Here we go again. Holy Manaschevitz pass the wine , the horse has come back again!!!
      Dx @ 47 with HOCM & HF:11/00
      Guidant ICD:Mar.01, Recalled/replaced:6/05 w/ Medtronic device
      Lead failure,replaced 12/06.
      SF lead recall:07,extracted leads and new device 2012
      [email protected] Tufts, Boston:10/5/03; age 50. ( [email protected] 240 mmHg ++)
      Paroxysmal A-Fib: 06-07,2010 controlled w/sotalol dosing
      Genetic mutation 4/09, mother(d), brother, son, gene+
      Mother of 3, grandma of 3:Tim,27,Sarah,33w/6 y/o old Sophia, 5 y/o Jack, Laura 34, w/ 5 y/o old Benjamin

      Comment


      • #4
        Re: ESC Congress 2004

        Hi Pam,
        I am deeply offended by people and/or institutions who want to steal my, or anybody’s freedom – for our own good. I guess my passion shows. Actually I would like nothing better then to bury this dead horse, but somebody is always out there trying to subjugate us for one reason or another. This horse has more lives then ten thousand cats.

        If the Germans stood up to Heir Schickelgruber when he first usurped power, there never would have been a second world war, with the attendant loss of millions of lives and uncounted billions of dollars, not to mention the mountains of pain and suffering.

        Sorry hon, but whenever I see someone trying to steal the rights of others I just have to stand up and be counted. I am truly sorry if this offends anyone, but I can’t help myself. I value freedom much too highly.

        I suspect the medical lobby will soon have their authority over us enacted into law, and we will all be diminished to a greater extent then we are now, - and American law will follow the European rule like the tail on a puppy. I am saddened and frustrated.
        Burt

        Comment


        • #5
          Re: ESC Congress 2004

          I know Burton, truly I respect your and any others opinion here, just could not resist bring up the dead horse . Heck somebody had to raise him from the dead . Oh Darren , Darren it is your turn. LOL. I know this is a serious subject , I am just trying to add levity. Carry on.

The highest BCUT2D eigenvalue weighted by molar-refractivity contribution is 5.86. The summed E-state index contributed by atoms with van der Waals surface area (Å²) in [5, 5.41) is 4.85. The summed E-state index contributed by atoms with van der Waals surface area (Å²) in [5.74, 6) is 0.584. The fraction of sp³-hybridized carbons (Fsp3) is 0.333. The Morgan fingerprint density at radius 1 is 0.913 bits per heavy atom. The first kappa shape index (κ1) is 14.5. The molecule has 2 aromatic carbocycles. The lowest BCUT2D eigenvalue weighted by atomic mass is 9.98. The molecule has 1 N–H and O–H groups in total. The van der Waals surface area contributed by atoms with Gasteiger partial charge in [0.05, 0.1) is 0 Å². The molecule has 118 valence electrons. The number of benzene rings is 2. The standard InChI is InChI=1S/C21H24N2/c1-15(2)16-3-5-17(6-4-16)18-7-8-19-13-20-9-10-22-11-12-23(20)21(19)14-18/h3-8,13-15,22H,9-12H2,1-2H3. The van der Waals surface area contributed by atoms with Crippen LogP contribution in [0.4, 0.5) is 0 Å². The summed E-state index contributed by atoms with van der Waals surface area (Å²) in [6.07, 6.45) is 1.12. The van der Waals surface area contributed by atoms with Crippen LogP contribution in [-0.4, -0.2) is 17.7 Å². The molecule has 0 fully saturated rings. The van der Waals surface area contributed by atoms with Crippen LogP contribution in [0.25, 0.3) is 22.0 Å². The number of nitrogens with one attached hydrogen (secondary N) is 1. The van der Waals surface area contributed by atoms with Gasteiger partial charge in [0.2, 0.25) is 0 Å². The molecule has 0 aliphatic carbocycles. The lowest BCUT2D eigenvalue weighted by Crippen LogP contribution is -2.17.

Dx @ 47 with HOCM & HF:11/00
          Guidant ICD:Mar.01, Recalled/replaced:6/05 w/ Medtronic device
          Lead failure,replaced 12/06.
          SF lead recall:07,extracted leads and new device 2012
          [email protected] Tufts, Boston:10/5/03; age 50. ( [email protected] 240 mmHg ++)
          Paroxysmal A-Fib: 06-07,2010 controlled w/sotalol dosing
          Genetic mutation 4/09, mother(d), brother, son, gene+
          Mother of 3, grandma of 3:Tim,27,Sarah,33w/6 y/o old Sophia, 5 y/o Jack, Laura 34, w/ 5 y/o old Benjamin

          Comment


          • #6
            Re: ESC Congress 2004

            Well Pam dear heart,
            I guess we all know where we each stand by this time. I hope by now that old horse can lie down and go back to sleep. I guess there has been enough rehash of this to last everybody for awhile now. I hope you didn’t think my remarks were reflecting my feelings for anybody on these boards. That is definitely not the case. I truly appreciate knowing each of you, and hope it continues for a long, long time. Take care my friend.
            Burt

            Comment


            • #7
              Re: ESC Congress 2004

              Due to the unique structure and pressures of competitive sports, individuals with heart disease may not always use proper independent judgment in assessing the overall risk associated with a competitive sport career.
              Did i miss something, or does this basically say (albeit very nicely) that the athletes themselves are too stupid to decide for themselves what is best? I've now read the freakin thing three different times, and that is still what i come up with. Must have been a heck of a meeting. Perhaps after everyone was done patting each other on the back for their brilliance, and the coffee and donuts had run out, somebody figured out that they had in fact still not made any actual recommendations yet, and just scribbled down on a napkin...

              "Oh bother... just let their physicians decide."

              Jim
              "Some days you're the dog... some days you're the hydrant."

              Comment


              • #8
                Re: ESC Congress 2004

                Yes Jim,
                We who know what idiots they can be, will soon be bound by law to follow what they decide is best for us – as we obviously can’t decide for ourselves. Heck, after all, it’s for our own good. AAAAhhhhh!!!
                Burt

                Comment


                • #9
                  Re: ESC Congress 2004

                  Please be aware this is in Europe, not the good old USA.

                  I am sure there will be lots of debate about this issue before any mandation is made by our government. Choice is what our fore fathers insisted upon.